December Monthly Painting Project: Make Your Own Christmas Card "Let it Snow" by Teresa Majerus. Original painting 30x30cm (12x12""). Acrylic on canvas. Photo © Teresa Majerus

From the Artist: Aachen is little, cheerful city in west Germany, famous for its carnival time, Christmas market and of course Charlemagne. Friends and I used to live there. There is not a lot of snow, but when it falls the city looks so beautiful. I painted this winter landscape of Aachen for a friend. Afterwards, I took a photo of it and added text in Photoshop. Et voilà, my card turned out to be ready.

From the Painting Guide: I really love Christmas cards that are personal like this one, that have a story behind the painting on the front. To me it emphasizes the spirit of the season, part of which is to remember friends and the shared memories we have.

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Christmas Morning by Manjiri Kanvinde

Christmas Card Painting Project
December Monthly Painting Project: Make Your Own Christmas Card. Photo © Manjiri Kanvinde

From the Painting Guide: Even though I grew up in a part of the world where it's summer in December, it somehow seems more Christmasy to be somewhere there's a chance of snow. And if the sun comes out after a snowfall, the light is incredibly crisp and bright, the world looks magical, just like in this card.

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Christmas Card #1 by Marie Francis

December Monthly Painting Project: Make Your Own Christmas Card. Photo © Marie Francis

From the Artist: This card was painted in bleach on to water-soluble ink using a dip pen and/or very thin brush, and a cotton bud for larger areas. I thought this would be unusual as you get different colours depending on the colour of the ink.

From the Painting Guide: I've not used bleach on ink before, but I have with fabric, using it to remove dye. As you say, the result depends on the color you're bleaching, and I found wasn't always what I expected. (Obviously as it involves bleach this is a technique where you need to work sensibly and safely. And definitely wear old clothes!)

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Christmas Card #2 by Marie Francis

Painting Christmas Cards Project
December Monthly Painting Project: Make Your Own Christmas Card. Photo © Marie Francis

From the Artist: This was painted in the brightest, most garish, colours you can find in gouache paint. I left it to to dry for about an hour, then covered the painting in permanent ink and left it for about three hours to dry again. When it was totally dry, I gently washed off the ink with a soft sponge and the colours gradually started to show through. (With this technique, do not press hard, or your colour will be wiped away as well as the ink.) This left a painting with a kind of antique look.

From the Painting Guide: Don't forget to sign your cards before you send them out as each is a unique piece of art!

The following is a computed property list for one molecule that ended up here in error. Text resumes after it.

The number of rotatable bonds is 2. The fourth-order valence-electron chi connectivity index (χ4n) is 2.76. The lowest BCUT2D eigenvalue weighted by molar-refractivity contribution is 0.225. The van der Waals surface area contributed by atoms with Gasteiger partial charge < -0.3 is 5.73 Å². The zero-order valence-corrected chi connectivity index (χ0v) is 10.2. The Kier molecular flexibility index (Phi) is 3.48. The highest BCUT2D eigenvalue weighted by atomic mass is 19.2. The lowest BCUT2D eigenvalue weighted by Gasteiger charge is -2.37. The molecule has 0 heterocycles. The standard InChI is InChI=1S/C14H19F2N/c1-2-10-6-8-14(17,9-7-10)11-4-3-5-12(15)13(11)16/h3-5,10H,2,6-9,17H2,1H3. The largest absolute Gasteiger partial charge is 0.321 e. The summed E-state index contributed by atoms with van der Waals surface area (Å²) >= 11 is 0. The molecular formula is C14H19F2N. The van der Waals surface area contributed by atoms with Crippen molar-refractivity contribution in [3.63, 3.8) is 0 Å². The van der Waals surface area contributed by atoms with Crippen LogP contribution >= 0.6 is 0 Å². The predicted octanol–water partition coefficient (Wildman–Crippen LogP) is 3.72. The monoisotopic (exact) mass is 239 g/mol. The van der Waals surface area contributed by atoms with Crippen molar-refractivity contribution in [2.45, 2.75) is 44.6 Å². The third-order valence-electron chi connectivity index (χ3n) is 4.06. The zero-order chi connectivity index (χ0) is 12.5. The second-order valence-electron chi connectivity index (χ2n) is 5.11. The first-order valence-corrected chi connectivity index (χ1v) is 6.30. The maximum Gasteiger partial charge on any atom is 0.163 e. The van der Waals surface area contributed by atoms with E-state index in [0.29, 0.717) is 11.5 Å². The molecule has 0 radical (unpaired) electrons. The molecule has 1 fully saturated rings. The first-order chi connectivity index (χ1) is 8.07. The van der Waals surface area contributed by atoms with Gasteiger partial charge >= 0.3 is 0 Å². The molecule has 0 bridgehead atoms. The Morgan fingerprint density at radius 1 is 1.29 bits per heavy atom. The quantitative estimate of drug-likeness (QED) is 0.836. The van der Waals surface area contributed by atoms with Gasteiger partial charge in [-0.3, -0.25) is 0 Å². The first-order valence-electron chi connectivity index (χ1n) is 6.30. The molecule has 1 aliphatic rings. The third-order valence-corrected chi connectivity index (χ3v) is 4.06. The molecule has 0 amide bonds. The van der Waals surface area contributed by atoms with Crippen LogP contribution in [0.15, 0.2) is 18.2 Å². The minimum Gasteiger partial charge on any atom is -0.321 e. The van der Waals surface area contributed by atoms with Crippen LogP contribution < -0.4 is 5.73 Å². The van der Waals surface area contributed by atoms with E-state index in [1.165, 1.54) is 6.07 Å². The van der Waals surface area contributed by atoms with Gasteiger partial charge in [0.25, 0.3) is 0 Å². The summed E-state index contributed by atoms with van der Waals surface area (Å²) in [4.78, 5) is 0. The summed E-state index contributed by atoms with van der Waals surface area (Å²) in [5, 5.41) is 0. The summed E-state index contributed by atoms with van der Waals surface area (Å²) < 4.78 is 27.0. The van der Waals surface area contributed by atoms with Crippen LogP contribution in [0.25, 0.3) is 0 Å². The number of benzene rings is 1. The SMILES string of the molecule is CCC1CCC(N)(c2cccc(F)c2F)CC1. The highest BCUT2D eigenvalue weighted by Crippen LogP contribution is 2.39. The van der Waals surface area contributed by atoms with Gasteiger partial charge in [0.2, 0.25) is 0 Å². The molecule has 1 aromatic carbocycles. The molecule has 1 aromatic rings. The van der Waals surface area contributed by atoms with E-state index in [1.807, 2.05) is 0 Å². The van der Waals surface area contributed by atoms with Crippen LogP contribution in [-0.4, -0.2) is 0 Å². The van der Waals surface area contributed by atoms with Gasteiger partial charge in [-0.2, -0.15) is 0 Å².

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Christmas Card by Ruby Canody

Christmas card painting project
December Monthly Painting Project: Make Your Own Christmas Card. Photo © Ruby Canody

From the Artist: This painting was done on an oval in watercolor. For the past three years I have been painting my own Christmas card and receive numerous calls and comments from people who receive them. They are impressed that I would take the time to do this. The photo shows the front of my Christmas card, which is a top fold done on a half sheet of paper.

From the Painting Guide: I think hand-made Christmas cards are mini-gifts in themselves. They do take time to make, and with the busy lives we lead, time is increasingly valuable.

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Johnson Park by John A Toth

Christmas card painting project
December Monthly Painting Project: Make Your Own Christmas Card "Johnson Park" by John A Toth. Original painting 16x20" (40.6x50.8cm). Oils. Image: © John A Toth

From the Artist: This was painted from a photo I took in New Jersey where I used to live and spent a great deal of time all year round. The name of the park and the picture are the same ...

From the Painting Guide: I bet the park didn't look like this all year round! To me there's something very beautiful about living in landscape with strong seasonal changes, rather than a climate that's the same most of the year.

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Christmas Cards 2007 by Tina Jones

Christmas card painting project
December Monthly Painting Project: Make Your Own Christmas Card. Photo © Tina Jones

From the Artist: I used nearly the same idea as the pear card (see Painting Cards: Pear Diamonds Design), but did it on an 8.5x11" (21x28cm) piece of watercolor paper and drew a freehand overlapping squiggle to paint in. I cut 24 rectangles out of it, glued each rectangle to a slightly larger piece of construction paper, then glued that to a blank off white card. Lastly, I signed each card.

Now I've made my cards, let's see if they make it to the mail box...

From the Painting Guide: I think signing is important -- each card is like a mini-gift. And, who knows, if one day you're a famous artist, those people who've kept your cards will be smiling very broadly indeed!